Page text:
performance metrics, drawn from different applications and different 
systems in different locations -- in real-time." firstRain implemented 
its Transportation and Logistics Monitor to create customized dashboards 
that provided key executives with decision support information. "Each 
dashboard monitors key corporate performance metrics drawn from several 
applications and systems, as well as data from the operator’s partners 
and suppliers. Components of the company’s proprietary shipping 
application were extracted for use in the executive dashboard, 
maintaining the original application's full functionality." Executive 
users "can subscribe to receive alerts that are triggered whenever 
metrics exceed pre-defined subscription parameters, allowing them to 
'manage by exception'." Users of the system can then access data and 
applications to help them act on the alert.


Readers may recall the Ask Dan! columns on "Real-time DSS" from a year 
ago (Power, 11/24/2002; 12/08/2002). The controversy over real-time DSS, 
real-time data warehousing, and active data warehousing is continuing in 
the trade literature. This past summer Neil Raden discussed technical 
issues associated with storing real-time data in a database. He noted 
the problems with maintaining a set of fact tables and with updating 
dimension and aggregate tables. Those technical problems have not been 
completely solved. Raden notes however the "demand for real-time data 
mixed with historical and enterprise perspective is growing rapidly."

In the Ask Dan! of December 8, 2002, Marc Demarest, President of 
Noumenal, commented on real-time DSS. The following conclusions are 
based on his arguments and I recommend those interested in BAM check 
that column. So what about real-time DSS?

1. Real-time means providing data "as soon as things change";

2. There is always some delay or latency in real-time DSS;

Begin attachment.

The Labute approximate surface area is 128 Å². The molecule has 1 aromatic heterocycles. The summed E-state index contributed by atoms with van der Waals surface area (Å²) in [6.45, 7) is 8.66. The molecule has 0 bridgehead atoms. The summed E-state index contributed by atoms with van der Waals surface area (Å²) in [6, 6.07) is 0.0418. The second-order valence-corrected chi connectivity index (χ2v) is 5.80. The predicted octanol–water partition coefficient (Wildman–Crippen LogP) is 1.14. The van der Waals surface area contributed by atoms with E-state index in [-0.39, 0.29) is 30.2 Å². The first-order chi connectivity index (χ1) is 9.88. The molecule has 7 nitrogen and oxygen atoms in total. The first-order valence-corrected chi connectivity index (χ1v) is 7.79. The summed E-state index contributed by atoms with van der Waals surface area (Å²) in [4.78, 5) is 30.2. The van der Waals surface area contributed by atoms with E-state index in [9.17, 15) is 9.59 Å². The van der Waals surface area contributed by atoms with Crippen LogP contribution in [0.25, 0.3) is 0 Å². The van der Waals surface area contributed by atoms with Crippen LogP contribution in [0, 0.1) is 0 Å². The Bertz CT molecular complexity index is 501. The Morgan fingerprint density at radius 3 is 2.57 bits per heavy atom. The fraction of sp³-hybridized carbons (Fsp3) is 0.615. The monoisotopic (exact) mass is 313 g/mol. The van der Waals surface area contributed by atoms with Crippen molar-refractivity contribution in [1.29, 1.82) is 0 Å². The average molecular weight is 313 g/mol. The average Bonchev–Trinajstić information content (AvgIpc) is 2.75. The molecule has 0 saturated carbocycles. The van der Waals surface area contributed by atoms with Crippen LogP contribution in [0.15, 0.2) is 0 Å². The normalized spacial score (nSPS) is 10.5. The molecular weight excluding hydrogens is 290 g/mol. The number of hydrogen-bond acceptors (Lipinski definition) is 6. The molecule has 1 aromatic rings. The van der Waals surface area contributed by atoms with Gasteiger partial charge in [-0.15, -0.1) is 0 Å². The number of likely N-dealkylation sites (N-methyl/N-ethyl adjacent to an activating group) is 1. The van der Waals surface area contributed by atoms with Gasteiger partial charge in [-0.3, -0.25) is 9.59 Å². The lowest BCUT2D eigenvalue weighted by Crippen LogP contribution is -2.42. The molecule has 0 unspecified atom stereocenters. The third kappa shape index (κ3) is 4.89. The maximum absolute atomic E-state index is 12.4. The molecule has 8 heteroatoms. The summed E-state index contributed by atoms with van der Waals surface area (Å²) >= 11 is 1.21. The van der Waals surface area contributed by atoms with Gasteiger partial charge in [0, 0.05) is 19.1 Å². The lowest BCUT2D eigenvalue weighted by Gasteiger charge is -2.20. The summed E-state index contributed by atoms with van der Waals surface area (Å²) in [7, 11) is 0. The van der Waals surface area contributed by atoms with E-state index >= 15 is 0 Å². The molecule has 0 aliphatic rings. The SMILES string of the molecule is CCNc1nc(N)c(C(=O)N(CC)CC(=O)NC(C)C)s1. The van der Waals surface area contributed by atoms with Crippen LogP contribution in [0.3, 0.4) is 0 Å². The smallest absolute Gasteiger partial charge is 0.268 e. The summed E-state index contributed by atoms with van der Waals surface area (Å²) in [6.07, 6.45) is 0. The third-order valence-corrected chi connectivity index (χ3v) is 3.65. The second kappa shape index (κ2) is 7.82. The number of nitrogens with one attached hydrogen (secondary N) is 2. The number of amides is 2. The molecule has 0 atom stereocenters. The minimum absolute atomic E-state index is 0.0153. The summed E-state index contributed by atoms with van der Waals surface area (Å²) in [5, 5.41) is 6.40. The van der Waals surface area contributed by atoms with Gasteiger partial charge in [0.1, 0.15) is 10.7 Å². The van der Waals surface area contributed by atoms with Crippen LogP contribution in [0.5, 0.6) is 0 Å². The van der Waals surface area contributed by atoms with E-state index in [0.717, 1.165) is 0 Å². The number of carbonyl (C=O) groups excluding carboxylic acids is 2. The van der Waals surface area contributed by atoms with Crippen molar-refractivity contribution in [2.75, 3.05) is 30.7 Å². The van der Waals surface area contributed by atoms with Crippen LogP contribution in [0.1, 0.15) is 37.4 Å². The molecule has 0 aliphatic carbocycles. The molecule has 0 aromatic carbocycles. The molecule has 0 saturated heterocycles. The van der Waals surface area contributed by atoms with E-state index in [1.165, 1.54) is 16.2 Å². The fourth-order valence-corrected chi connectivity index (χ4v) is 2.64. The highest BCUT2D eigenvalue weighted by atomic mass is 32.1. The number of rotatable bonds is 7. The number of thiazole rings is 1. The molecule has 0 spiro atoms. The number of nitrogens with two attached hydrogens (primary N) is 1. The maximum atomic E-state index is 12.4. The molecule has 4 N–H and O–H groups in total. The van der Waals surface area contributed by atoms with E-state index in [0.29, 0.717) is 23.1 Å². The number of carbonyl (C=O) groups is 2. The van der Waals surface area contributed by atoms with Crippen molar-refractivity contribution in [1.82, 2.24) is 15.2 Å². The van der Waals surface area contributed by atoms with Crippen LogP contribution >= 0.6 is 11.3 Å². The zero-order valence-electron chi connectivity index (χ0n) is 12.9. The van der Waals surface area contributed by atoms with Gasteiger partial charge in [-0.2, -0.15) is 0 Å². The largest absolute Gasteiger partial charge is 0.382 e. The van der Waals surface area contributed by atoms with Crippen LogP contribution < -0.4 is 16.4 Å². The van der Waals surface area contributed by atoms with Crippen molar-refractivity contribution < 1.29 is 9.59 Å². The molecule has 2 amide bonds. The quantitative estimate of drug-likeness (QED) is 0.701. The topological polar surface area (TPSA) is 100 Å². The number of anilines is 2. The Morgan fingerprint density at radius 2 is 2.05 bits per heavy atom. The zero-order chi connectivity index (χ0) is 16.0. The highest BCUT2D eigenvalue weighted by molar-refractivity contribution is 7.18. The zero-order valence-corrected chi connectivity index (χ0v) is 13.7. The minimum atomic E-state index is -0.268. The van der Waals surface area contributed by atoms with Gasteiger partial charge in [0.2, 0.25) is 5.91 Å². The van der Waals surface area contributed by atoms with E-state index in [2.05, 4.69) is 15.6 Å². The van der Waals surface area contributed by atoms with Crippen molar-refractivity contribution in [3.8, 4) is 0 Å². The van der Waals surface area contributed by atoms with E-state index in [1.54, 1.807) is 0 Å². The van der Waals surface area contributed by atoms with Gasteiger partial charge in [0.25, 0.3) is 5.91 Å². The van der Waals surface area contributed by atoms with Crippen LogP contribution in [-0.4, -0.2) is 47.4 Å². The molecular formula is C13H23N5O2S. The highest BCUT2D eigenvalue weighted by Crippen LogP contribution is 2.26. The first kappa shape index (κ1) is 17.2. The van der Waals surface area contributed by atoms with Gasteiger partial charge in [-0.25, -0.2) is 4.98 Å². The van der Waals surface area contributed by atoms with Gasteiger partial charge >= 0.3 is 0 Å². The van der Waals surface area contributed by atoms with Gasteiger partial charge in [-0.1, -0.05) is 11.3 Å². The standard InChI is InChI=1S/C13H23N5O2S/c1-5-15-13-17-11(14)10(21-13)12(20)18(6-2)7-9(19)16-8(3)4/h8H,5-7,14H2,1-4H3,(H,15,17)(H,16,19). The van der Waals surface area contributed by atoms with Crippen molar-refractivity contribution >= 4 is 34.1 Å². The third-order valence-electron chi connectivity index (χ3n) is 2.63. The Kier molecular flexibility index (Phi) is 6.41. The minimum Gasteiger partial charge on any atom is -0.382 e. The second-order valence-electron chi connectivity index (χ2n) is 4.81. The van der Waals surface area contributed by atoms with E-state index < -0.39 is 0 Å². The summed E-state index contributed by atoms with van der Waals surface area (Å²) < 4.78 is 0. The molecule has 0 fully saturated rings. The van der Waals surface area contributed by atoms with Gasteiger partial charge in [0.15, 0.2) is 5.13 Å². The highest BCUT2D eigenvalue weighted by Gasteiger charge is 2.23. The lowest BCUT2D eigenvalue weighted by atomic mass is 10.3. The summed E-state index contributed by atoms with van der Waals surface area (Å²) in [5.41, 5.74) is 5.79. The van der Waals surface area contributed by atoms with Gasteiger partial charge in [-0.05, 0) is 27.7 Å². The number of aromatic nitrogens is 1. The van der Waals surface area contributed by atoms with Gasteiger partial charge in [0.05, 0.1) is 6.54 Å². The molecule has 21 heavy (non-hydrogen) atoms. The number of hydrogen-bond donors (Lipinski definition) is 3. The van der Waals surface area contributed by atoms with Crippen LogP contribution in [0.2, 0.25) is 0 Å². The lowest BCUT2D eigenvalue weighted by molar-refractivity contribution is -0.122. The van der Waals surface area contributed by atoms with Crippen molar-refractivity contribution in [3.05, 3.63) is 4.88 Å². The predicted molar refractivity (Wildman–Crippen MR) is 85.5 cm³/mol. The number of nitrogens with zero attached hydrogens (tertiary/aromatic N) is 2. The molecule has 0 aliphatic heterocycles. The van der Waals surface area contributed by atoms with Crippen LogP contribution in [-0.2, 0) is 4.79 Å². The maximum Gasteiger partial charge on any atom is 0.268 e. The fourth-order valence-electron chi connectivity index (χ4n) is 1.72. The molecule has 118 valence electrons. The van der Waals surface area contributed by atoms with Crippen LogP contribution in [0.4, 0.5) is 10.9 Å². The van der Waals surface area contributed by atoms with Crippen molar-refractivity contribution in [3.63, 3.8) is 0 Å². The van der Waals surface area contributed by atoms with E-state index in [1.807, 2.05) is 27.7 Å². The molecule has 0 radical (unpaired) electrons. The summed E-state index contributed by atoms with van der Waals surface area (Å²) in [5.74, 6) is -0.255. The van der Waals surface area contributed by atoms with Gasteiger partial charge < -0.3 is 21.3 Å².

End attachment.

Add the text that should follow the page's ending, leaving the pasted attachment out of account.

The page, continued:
3. Real-time decision support should be push-based; and

4. Real-time decision support is not always the best solution.

So is BAM a good thing?  For some businesses and some activities like 
emergency response monitoring and dispatching, tracking of airplanes, 
ships, and trucks, and especially currency trading, BAM is necessary and 
probably even mission critical today. Other activities and situations 
need to be carefully evaluated before implementing BAM.

Vivek Ranadive, CEO of Tibco, has been advocating real-time technology 
for more than 5 years.  His book (1999) "The Power of Now" presents some 
good arguments for creating what he terms "event-driven enterprises". 
Ranadive notes "Equipping employees with event-driven information 
constantly reminds all your people that the profit and loss of the 
company rests in their hands, and every moment is a distinct opportunity 
either seized for the benefit of the home team or lost to the 
competition (p. 59)."

So real-time, data-driven DSS is here to stay; but BAM may go the way of 
other buzzwords. As always your comments, suggestions and feedback are 


firstRain Staff, Transportation and Logistics Monitor Solution,

Mentisys Staff, "Business Activity Monitoring from Mentisys", White 

Power, D. J., "What is "real-time" decision support?," Ask Dan!, DSS 
News, 11/24/2002.

Power, D. J., "When is "real-time" decision support desirable and 
needed??," Ask Dan!, DSS News, 12/08/2002.

Raden, Neil, "Real Time: Get Real Part I," Intelligent Enterprise 
Magazine Data Warehouse Designer (edited by Ralph Kimball), June 17, 

Raden, Neil, "Real Time: Get Real Part II," Intelligent Enterprise 
Magazine Data Warehouse Designer (edited by Ralph Kimball), June 30, 

Ranadive, V., "The Power of Now: How Winning Companies Sense and Respond 
to Change using Real-time Technology,"  New York: McGraw-Hill, 1999.

Strange, Kevin H. and Bill Gassman, "Digging Deeper Into Business 
Activity Monitoring," Gartner, July 8, 2003,